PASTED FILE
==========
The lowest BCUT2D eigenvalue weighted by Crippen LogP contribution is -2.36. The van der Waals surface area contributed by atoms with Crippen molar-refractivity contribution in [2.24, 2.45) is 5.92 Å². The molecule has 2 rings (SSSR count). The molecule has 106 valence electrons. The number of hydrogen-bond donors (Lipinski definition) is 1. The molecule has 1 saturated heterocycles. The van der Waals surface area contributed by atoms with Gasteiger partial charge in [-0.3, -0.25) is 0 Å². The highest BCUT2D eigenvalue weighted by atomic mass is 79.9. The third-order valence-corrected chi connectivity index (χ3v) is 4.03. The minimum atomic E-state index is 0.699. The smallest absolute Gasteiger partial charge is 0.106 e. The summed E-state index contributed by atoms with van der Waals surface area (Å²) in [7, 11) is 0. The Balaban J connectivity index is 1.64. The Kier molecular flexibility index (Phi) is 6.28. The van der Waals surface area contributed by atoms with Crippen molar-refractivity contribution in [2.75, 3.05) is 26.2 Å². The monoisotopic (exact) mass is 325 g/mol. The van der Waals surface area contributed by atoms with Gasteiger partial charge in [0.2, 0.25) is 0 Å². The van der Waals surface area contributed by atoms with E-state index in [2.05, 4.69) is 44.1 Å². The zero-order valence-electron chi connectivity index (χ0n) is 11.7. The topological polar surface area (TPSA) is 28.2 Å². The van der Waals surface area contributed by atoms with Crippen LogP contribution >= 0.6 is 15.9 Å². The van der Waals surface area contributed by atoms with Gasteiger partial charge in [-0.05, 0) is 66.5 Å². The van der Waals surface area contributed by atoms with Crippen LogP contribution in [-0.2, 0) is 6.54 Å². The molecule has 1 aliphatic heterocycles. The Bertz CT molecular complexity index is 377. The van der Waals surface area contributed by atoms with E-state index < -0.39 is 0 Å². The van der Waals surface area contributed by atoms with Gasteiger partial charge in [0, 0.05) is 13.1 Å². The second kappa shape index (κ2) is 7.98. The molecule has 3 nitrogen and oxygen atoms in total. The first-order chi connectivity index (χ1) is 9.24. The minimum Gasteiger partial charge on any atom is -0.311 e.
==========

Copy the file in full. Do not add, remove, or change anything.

The lowest BCUT2D eigenvalue weighted by Crippen LogP contribution is -2.36. The van der Waals surface area contributed by atoms with Crippen molar-refractivity contribution in [2.24, 2.45) is 5.92 Å². The molecule has 2 rings (SSSR count). The molecule has 106 valence electrons. The number of hydrogen-bond donors (Lipinski definition) is 1. The molecule has 1 saturated heterocycles. The van der Waals surface area contributed by atoms with Gasteiger partial charge in [-0.3, -0.25) is 0 Å². The highest BCUT2D eigenvalue weighted by atomic mass is 79.9. The third-order valence-corrected chi connectivity index (χ3v) is 4.03. The minimum atomic E-state index is 0.699. The smallest absolute Gasteiger partial charge is 0.106 e. The summed E-state index contributed by atoms with van der Waals surface area (Å²) in [7, 11) is 0. The Balaban J connectivity index is 1.64. The Kier molecular flexibility index (Phi) is 6.28. The van der Waals surface area contributed by atoms with Crippen molar-refractivity contribution in [2.75, 3.05) is 26.2 Å². The monoisotopic (exact) mass is 325 g/mol. The van der Waals surface area contributed by atoms with Gasteiger partial charge in [0.2, 0.25) is 0 Å². The van der Waals surface area contributed by atoms with E-state index in [2.05, 4.69) is 44.1 Å². The zero-order valence-electron chi connectivity index (χ0n) is 11.7. The topological polar surface area (TPSA) is 28.2 Å². The van der Waals surface area contributed by atoms with Crippen LogP contribution >= 0.6 is 15.9 Å². The van der Waals surface area contributed by atoms with Gasteiger partial charge in [-0.05, 0) is 66.5 Å². The van der Waals surface area contributed by atoms with Crippen LogP contribution in [-0.2, 0) is 6.54 Å². The molecule has 1 aliphatic heterocycles. The Bertz CT molecular complexity index is 377. The van der Waals surface area contributed by atoms with E-state index < -0.39 is 0 Å². The van der Waals surface area contributed by atoms with Gasteiger partial charge in [0, 0.05) is 13.1 Å². The second kappa shape index (κ2) is 7.98. The molecule has 3 nitrogen and oxygen atoms in total. The first-order chi connectivity index (χ1) is 9.24. The minimum Gasteiger partial charge on any atom is -0.311 e.